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J Biol Chem. 2018 Jan 12;293(2):567-578. doi: 10.1074/jbc.RA117.000148. Epub 2017 Nov 28.

Hyaluronan content governs tissue stiffness in pancreatic islet inflammation.

Author information

From the Department of Medicine, Division of Infectious Diseases,
the Department of Materials Science and Engineering.
From the Department of Medicine, Division of Infectious Diseases.
the Matrix Biology Program, Benaroya Research Institute, Seattle, Washington 98101.
Stanford Biophysics.
the Department of Medicine, Division of Endocrinology, and.
the Department of Pediatrics, Division of Immunology, Allergy, and Rheumatology, Stanford University, Stanford, California 94305 and.


We have identified a novel role for hyaluronan (HA), an extracellular matrix polymer, in governing the mechanical properties of inflamed tissues. We recently reported that insulitis in type 1 diabetes of mice and humans is preceded by intraislet accumulation of HA, a highly hygroscopic polymer. Using the double transgenic DO11.10 × RIPmOVA (DORmO) mouse model of type 1 diabetes, we asked whether autoimmune insulitis was associated with changes in the stiffness of islets. To measure islet stiffness, we used atomic force microscopy (AFM) and developed a novel "bed of nails"-like approach that uses quartz glass nanopillars to anchor islets, solving a long-standing problem of keeping tissue-scale objects immobilized while performing AFM. We measured stiffness via AFM nanoindentation with a spherical indenter and found that insulitis made islets mechanically soft compared with controls. Conversely, treatment with 4-methylumbelliferone, a small-molecule inhibitor of HA synthesis, reduced HA accumulation, diminished swelling, and restored basal tissue stiffness. These results indicate that HA content governs the mechanical properties of islets. In hydrogels with variable HA content, we confirmed that increased HA leads to mechanically softer hydrogels, consistent with our model. In light of recent reports that the insulin production of islets is mechanosensitive, these findings open up an exciting new avenue of research into the fundamental mechanisms by which inflammation impacts local cellular responses.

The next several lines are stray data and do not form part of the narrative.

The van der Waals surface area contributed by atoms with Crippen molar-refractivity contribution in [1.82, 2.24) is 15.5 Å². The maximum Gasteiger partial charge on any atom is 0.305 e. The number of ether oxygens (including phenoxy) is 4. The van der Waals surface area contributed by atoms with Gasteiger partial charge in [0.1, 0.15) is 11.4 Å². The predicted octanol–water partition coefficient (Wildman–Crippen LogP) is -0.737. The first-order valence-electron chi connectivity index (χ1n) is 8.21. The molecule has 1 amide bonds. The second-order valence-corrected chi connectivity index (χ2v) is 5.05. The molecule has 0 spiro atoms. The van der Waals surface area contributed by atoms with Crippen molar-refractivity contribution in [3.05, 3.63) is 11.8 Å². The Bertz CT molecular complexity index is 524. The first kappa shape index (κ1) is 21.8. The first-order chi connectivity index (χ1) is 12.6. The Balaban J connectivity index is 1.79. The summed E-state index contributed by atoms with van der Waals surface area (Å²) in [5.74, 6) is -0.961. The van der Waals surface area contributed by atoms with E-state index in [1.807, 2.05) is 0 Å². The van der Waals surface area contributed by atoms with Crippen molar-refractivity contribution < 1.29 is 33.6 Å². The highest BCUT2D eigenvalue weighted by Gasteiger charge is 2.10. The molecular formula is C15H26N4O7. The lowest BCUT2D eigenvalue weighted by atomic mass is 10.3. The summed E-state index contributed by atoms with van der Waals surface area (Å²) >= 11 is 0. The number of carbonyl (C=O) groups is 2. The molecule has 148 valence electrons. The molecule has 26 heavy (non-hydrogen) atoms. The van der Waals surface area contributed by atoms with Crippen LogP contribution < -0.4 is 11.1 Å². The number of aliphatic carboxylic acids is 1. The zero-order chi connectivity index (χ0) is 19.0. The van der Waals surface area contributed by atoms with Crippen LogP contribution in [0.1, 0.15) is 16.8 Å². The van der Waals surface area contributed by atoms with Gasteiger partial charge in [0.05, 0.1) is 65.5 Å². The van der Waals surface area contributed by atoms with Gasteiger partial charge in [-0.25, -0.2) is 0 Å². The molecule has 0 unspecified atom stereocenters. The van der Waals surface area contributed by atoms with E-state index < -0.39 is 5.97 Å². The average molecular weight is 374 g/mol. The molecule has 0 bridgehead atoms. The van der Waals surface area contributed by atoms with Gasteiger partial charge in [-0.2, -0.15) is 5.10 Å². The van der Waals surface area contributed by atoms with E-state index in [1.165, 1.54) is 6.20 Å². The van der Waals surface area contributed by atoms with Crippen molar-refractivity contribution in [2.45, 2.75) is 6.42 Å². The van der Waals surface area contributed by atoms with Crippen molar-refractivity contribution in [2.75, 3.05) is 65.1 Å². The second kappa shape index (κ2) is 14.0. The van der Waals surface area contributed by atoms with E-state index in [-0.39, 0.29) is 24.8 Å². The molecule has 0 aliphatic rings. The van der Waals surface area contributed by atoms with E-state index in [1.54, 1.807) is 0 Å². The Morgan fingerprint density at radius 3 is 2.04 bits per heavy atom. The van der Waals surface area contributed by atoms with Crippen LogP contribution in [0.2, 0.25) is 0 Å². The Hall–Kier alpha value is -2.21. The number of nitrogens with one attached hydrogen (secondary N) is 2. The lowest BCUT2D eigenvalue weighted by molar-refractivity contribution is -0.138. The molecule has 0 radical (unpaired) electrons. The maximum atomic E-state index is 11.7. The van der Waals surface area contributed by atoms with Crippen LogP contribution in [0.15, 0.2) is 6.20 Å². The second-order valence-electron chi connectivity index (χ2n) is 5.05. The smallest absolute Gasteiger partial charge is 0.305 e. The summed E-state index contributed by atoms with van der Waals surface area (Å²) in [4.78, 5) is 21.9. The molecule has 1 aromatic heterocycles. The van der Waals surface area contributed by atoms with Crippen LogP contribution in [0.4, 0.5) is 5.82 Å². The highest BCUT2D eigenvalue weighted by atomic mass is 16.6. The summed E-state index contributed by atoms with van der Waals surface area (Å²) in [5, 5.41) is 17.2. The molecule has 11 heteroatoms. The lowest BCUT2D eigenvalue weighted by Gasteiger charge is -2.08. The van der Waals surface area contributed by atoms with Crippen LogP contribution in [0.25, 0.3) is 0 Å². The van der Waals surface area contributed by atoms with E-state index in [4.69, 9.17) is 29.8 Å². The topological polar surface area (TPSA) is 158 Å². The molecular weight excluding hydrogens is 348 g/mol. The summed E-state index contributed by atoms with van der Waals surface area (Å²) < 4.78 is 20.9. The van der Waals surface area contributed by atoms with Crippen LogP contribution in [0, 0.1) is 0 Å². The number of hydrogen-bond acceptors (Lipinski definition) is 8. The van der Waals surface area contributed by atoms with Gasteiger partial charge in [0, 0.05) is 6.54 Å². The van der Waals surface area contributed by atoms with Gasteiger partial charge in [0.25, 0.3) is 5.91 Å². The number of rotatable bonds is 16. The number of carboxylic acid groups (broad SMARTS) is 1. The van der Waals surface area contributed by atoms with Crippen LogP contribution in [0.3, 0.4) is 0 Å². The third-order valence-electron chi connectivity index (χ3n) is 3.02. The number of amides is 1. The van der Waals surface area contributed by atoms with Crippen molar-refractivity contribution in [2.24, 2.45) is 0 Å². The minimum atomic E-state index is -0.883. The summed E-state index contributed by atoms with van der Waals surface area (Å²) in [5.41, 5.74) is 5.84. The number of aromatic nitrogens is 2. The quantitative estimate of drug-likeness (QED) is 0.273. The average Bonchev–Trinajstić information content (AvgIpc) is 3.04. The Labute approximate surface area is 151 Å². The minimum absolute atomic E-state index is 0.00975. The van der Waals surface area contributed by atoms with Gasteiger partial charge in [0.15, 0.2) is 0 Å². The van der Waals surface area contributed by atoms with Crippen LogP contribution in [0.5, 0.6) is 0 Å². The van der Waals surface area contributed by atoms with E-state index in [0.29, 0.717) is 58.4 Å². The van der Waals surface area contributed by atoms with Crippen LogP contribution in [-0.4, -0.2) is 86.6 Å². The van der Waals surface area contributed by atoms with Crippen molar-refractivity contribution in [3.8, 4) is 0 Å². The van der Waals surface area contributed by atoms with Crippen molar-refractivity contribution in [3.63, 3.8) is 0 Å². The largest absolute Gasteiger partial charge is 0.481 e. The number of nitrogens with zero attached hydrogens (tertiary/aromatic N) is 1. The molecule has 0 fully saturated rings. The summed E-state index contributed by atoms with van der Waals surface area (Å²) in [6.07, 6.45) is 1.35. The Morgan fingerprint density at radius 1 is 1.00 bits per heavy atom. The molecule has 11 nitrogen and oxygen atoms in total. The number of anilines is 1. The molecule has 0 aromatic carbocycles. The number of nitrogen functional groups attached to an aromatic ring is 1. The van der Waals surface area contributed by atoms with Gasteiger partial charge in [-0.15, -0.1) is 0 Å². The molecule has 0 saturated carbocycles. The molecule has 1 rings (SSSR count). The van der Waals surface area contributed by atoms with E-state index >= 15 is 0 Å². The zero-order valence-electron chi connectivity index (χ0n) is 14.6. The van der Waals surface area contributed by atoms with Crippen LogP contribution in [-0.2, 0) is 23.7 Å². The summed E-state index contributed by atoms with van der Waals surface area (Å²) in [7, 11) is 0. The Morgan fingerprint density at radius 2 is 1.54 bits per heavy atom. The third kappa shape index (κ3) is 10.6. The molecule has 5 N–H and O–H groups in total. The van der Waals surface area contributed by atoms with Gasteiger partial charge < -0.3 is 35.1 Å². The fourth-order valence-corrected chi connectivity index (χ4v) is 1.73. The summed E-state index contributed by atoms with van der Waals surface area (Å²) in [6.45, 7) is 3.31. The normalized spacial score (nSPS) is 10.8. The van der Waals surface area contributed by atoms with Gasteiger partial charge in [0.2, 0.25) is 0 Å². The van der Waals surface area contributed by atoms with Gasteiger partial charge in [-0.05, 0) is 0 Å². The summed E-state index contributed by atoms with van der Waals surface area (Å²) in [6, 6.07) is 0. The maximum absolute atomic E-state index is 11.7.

atomic force microscopy (AFM); autoimmune disease; diabetes; extracellular matrix;; hyaluronan; hydrogels; tissue stiffness

[Available on 2019-01-12]
[Indexed for MEDLINE]

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